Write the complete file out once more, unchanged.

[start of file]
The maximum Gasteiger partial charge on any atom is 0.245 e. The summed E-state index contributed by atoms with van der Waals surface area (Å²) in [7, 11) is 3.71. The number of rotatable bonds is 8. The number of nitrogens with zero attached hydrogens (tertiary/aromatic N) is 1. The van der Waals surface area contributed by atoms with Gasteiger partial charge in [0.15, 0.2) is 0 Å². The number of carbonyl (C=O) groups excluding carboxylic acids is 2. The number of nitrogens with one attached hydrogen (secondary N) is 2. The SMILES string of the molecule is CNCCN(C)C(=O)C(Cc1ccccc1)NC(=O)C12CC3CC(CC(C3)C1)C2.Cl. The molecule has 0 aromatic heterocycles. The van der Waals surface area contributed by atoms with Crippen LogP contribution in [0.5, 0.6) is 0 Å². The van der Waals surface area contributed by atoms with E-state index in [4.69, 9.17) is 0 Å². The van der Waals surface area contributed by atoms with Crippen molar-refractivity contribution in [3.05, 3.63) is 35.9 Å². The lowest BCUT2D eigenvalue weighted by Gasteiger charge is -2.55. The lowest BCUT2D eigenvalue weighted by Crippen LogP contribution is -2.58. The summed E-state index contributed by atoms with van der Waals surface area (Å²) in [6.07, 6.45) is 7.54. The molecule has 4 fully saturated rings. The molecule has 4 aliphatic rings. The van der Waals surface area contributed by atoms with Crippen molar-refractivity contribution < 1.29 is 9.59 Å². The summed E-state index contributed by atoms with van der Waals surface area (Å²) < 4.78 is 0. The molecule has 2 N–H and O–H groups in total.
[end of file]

The maximum Gasteiger partial charge on any atom is 0.245 e. The summed E-state index contributed by atoms with van der Waals surface area (Å²) in [7, 11) is 3.71. The number of rotatable bonds is 8. The number of nitrogens with zero attached hydrogens (tertiary/aromatic N) is 1. The van der Waals surface area contributed by atoms with Gasteiger partial charge in [0.15, 0.2) is 0 Å². The number of carbonyl (C=O) groups excluding carboxylic acids is 2. The number of nitrogens with one attached hydrogen (secondary N) is 2. The SMILES string of the molecule is CNCCN(C)C(=O)C(Cc1ccccc1)NC(=O)C12CC3CC(CC(C3)C1)C2.Cl. The molecule has 0 aromatic heterocycles. The van der Waals surface area contributed by atoms with Crippen LogP contribution in [0.5, 0.6) is 0 Å². The van der Waals surface area contributed by atoms with E-state index in [4.69, 9.17) is 0 Å². The van der Waals surface area contributed by atoms with Crippen molar-refractivity contribution in [3.05, 3.63) is 35.9 Å². The lowest BCUT2D eigenvalue weighted by Gasteiger charge is -2.55. The lowest BCUT2D eigenvalue weighted by Crippen LogP contribution is -2.58. The summed E-state index contributed by atoms with van der Waals surface area (Å²) in [6.07, 6.45) is 7.54. The molecule has 4 fully saturated rings. The molecule has 4 aliphatic rings. The van der Waals surface area contributed by atoms with Crippen molar-refractivity contribution < 1.29 is 9.59 Å². The summed E-state index contributed by atoms with van der Waals surface area (Å²) < 4.78 is 0. The molecule has 2 N–H and O–H groups in total.